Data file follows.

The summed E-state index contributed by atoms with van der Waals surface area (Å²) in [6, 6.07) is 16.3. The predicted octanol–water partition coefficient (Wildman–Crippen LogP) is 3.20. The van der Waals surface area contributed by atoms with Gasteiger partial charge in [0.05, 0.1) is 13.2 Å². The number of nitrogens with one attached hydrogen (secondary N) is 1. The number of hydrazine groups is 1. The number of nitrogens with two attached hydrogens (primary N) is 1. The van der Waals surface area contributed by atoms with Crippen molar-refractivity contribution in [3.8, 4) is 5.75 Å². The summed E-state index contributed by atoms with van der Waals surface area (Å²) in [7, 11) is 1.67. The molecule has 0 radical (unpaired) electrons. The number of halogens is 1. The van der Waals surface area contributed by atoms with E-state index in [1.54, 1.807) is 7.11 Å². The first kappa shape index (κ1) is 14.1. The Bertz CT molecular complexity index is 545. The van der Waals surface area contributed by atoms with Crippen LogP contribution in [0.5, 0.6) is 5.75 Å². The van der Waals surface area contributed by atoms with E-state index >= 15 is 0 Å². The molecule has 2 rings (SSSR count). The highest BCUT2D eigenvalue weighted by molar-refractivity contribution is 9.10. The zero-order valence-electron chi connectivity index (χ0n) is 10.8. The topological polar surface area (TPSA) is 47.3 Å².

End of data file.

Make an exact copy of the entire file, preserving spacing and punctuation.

The summed E-state index contributed by atoms with van der Waals surface area (Å²) in [6, 6.07) is 16.3. The predicted octanol–water partition coefficient (Wildman–Crippen LogP) is 3.20. The van der Waals surface area contributed by atoms with Gasteiger partial charge in [0.05, 0.1) is 13.2 Å². The number of nitrogens with one attached hydrogen (secondary N) is 1. The number of hydrazine groups is 1. The number of nitrogens with two attached hydrogens (primary N) is 1. The van der Waals surface area contributed by atoms with Crippen molar-refractivity contribution in [3.8, 4) is 5.75 Å². The summed E-state index contributed by atoms with van der Waals surface area (Å²) in [7, 11) is 1.67. The molecule has 0 radical (unpaired) electrons. The number of halogens is 1. The van der Waals surface area contributed by atoms with E-state index in [1.54, 1.807) is 7.11 Å². The first kappa shape index (κ1) is 14.1. The Bertz CT molecular complexity index is 545. The van der Waals surface area contributed by atoms with Crippen LogP contribution in [0.5, 0.6) is 5.75 Å². The van der Waals surface area contributed by atoms with E-state index >= 15 is 0 Å². The molecule has 2 rings (SSSR count). The highest BCUT2D eigenvalue weighted by molar-refractivity contribution is 9.10. The zero-order valence-electron chi connectivity index (χ0n) is 10.8. The topological polar surface area (TPSA) is 47.3 Å².